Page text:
Pharma Industry To South Africa: ‘We Are The Goose That Lays The Golden Egg’

Following the South African government’s recent approval of a new intellectual property policy that includes elements aimed at preserving access to medical products that are increasing in popularity among developing countries, the research-based pharmaceutical industry had a few general comments. The message: the policy incorporates some of their concerns but is wrong on “evergreening” patents, and could harm industry, which is “the goose that lays the golden egg.” 

The new IP policy was widely praised by health advocates, but the Innovative Pharmaceutical Association of South Africa (IPASA), which includes large pharmaceutical companies such as Pfizer, Roche, GSK and Merck as members, issued a cautious response to the publication of the long-awaited policy.

IPASA CEO Konji Sebati said in a written response to Health Policy Watch that the content of the published policy was not a surprise given that the association had been actively commenting on clauses in the policy for the last three years. “There were clauses where we had fundamental differences but the government has incorporated some of our concerns,” she said.

In response to the possible effects the policy could have in terms of its application in the country, Sebati said, “South Africa is in dire need [of] foreign direct investment and our President went on a roadshow for exactly that – to attract investors – and so anything that plans to abrogate IP is hardly progressive.”

We read with interest the utterances at a press conference announcing the policy approval by Cabinet. It is unfortunate, to say the least, that patents are still viewed as a barrier to access. When more than 70 percent of medicines on South Africa’s Essential Medicines List are off patent and yet patients do not access them due to dysfunctional healthcare infrastructure systems,” she said.

“We have no issue with substantive search and examination at all because we too do not want frivolous patents granted. However, the anti-patent sentiments that keep popping up on the so-called evergreening, clearly show very poor understanding of incremental innovation and the value that has brought to medicine advances over the years,” Sebati said. “Is there any comparison between the archaic system of taking 2 tablets every 4 hours for 10-14 days instead of one tablet a day for 3 days? A slow-release patch you change monthly? Is there much to argue about that? That is what incremental innovation does and has done: made treatment easy and efficient, less invasive and increasing compliance.”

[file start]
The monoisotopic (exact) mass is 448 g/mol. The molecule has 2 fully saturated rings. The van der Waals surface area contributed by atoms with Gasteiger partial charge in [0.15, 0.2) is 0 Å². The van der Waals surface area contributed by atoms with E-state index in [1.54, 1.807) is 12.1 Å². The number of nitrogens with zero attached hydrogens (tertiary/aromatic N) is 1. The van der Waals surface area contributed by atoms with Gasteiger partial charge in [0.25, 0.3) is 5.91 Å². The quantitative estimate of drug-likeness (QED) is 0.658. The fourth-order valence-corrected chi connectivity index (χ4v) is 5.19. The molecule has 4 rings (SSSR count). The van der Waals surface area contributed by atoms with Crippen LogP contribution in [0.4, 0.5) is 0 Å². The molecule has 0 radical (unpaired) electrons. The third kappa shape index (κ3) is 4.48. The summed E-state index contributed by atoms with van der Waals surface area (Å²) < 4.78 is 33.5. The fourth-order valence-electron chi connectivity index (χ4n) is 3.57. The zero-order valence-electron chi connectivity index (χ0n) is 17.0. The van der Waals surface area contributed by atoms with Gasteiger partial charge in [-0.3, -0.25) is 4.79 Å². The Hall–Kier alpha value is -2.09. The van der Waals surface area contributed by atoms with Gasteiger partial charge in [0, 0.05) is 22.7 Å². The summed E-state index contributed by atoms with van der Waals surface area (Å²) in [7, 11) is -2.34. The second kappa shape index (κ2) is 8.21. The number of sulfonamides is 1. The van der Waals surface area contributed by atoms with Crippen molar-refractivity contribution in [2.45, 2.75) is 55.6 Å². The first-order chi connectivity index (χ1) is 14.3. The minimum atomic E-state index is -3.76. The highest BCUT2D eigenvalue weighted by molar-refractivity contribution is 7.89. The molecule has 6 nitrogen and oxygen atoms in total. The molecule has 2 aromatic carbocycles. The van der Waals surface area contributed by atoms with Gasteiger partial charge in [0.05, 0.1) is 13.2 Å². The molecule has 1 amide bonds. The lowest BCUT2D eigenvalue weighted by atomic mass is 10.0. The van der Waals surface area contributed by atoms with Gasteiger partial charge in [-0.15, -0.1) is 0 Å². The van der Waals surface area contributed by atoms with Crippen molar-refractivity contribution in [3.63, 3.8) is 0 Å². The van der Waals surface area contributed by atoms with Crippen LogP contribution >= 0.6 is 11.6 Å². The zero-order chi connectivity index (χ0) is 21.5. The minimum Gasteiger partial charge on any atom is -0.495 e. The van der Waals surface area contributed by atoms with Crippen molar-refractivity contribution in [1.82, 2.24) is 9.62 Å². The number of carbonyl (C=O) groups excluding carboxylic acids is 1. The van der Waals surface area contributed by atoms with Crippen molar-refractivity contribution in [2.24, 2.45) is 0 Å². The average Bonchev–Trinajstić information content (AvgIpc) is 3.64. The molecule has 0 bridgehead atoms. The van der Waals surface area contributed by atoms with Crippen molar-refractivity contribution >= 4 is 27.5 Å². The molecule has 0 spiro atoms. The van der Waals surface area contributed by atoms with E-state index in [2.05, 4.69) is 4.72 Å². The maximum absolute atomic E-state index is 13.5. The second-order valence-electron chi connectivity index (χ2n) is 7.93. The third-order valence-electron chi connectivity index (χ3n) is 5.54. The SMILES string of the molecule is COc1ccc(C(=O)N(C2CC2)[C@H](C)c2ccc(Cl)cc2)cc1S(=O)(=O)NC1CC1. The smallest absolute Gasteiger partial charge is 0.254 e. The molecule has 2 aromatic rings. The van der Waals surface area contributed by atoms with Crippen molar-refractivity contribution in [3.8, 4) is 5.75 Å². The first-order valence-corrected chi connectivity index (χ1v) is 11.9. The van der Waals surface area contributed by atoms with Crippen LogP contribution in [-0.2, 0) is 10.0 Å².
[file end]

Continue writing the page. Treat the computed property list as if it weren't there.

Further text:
But the pharmaceutical industry will continue to invest, she said.

“Having said all this and facing these unfortunate sentiments, the research-based pharmaceutical industry will continue undeterred to spend billions on research and development to find medical cures for unmet medical needs for communities,” said Sebati. “As the world continues to face antimicrobial resistance and unprecedented non-communicable diseases, the industry will keep its “eye on the ball” and do what needs to be done, and keep enabling a robust generic industry. We are the goose that lays the golden egg.”

After nine years of development, there were successive moves during the past two weeks in bringing the policy to the light of day. These included the Department of Trade and Industry (DTI) publishing the policy shortly after Cabinet – government’s highest decision-making body – adopted the policy.

DTI Minister Rob Davies explained the process to follow. “We will meet in the Inter-Ministerial Committee on IP (IMCIP), we will now assess what in the policy we can implement immediately,” he said. “We won’t be introducing, in this term of Parliament, changes in terms of substantive new laws. That won’t happen in this term of government…. Legislation will have to wait for the new term.”

General elections will be held in South Africa next year.

Read the full story on our sister publication Intellectual Property Watch, here.


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